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The core is plywood around the samson post and it is soggy wet but I drilled from the interior into the core in a few places and it is definetly not rotten, only moist.
What on earth is CEPS ??
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Old 10-22-2016, 10:29 PM   #6
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Clear Penetrating Epoxy Sealer. It replaces moisture with epoxy then sets up.
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Old 10-23-2016, 12:13 AM   #7
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To the OP. I think your method is sound and similar to what I did. But we used 4' wide ply, so much wider strips than you describe. My symptoms were similar to yours: rotten at anchor winch, but other soft spots as well.

If your core is balsa and it is wet I think you should remove it. Balsa does not dry out easily and if it remains wet it will rot. Any deck penetration is likely allowed water ingress, not just your sampson post

I had my foredeck replaced about 2 years ago, although I removed all the deck hardware and the teak itself. Previously the PO had someone lift the teak and then re-bed with some black stuff that doesn't harden unless exposed to air. But either it didn't keep out the water or the balsa core was already wet and continued to rot. The only good thing about that was they used square drive screws, and although they had to be cleaned out they came out fairly easy. All 960 of them. I salvaged most of the decking and am recycling into various items.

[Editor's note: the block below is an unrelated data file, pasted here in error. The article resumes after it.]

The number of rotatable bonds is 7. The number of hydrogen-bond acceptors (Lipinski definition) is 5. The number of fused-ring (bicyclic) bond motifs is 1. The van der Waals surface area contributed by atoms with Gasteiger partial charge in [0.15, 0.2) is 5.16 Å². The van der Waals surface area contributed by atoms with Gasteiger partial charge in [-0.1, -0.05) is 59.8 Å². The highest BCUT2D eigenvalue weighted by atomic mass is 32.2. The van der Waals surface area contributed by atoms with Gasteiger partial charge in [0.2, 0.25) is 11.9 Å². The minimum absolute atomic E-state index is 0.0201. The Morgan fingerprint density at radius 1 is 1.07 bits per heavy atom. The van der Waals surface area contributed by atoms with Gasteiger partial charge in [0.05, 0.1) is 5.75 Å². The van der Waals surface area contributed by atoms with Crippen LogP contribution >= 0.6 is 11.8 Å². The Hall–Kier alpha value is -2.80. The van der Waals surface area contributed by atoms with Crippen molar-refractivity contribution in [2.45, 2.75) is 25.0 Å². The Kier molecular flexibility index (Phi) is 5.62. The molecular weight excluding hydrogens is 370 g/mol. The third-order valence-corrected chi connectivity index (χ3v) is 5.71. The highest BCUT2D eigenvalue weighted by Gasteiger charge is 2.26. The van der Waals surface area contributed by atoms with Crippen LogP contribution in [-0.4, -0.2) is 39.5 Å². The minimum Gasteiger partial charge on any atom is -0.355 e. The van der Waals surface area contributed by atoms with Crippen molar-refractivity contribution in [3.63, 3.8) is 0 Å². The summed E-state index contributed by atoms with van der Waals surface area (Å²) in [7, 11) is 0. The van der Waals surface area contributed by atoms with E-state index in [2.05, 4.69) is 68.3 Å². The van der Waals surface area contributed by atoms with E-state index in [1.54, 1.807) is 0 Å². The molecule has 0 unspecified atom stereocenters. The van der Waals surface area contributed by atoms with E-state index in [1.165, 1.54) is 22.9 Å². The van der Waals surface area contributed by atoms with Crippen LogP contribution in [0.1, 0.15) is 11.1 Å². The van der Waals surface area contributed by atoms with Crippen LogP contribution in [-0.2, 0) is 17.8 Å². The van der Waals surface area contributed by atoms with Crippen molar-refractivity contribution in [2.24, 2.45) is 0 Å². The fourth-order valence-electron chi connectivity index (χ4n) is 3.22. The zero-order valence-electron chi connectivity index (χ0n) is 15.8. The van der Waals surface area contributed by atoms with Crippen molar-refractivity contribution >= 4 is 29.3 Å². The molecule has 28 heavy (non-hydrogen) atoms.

We cut the top GRP layer off in sections a little over 4' wide, stripped the balsa core out then ground the lower GRP skin smooth. There were no holes in it, so no leaks into cabin. Then we laid 1.5 oz CSM in vinylester resin, followed by bedding two layers of 6mm marine ply. Using thin ply it readily bent into the deck camber, and with a second layer the joints were all overlapped. We glassed over the top of the ply with 1.5 oz CSM, 2 x 24 oz woven roving and 2 layers of 1.5 oz matte. This provided a deck of the same thickness as the balsa cored one, enabling us to leave some of the upper GRP layer next to the bulwarks to slot the new deck ply and layup into. It was all faired with vinylester products and then painted with awlgrip with micro-balloon non-slip.

Some pics: after teak removed:
1 rotten balsa core is dark colour in cutouts
2 first 4' strip prepped (down to lower GRP layer)
3 first strip completed with overlapped double ply layer
4 ply glassed and fairing compound spread
5 awlgrip finish
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Old 10-23-2016, 06:15 AM   #8
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Ok, well, just so it's out there, let me be the devil's advocate by saying you could do any or all of the above, (some of which sounds rather bizarre, I must say, especially puncturing the deckhead (internal) layer of the fibreglass sandwich that is giving the structural and water intrusion integrity to the whole structure), and it will cost an arm and a leg - truly - and at the end of the day, all that will be different is that you will be able to say your core is dry, right...?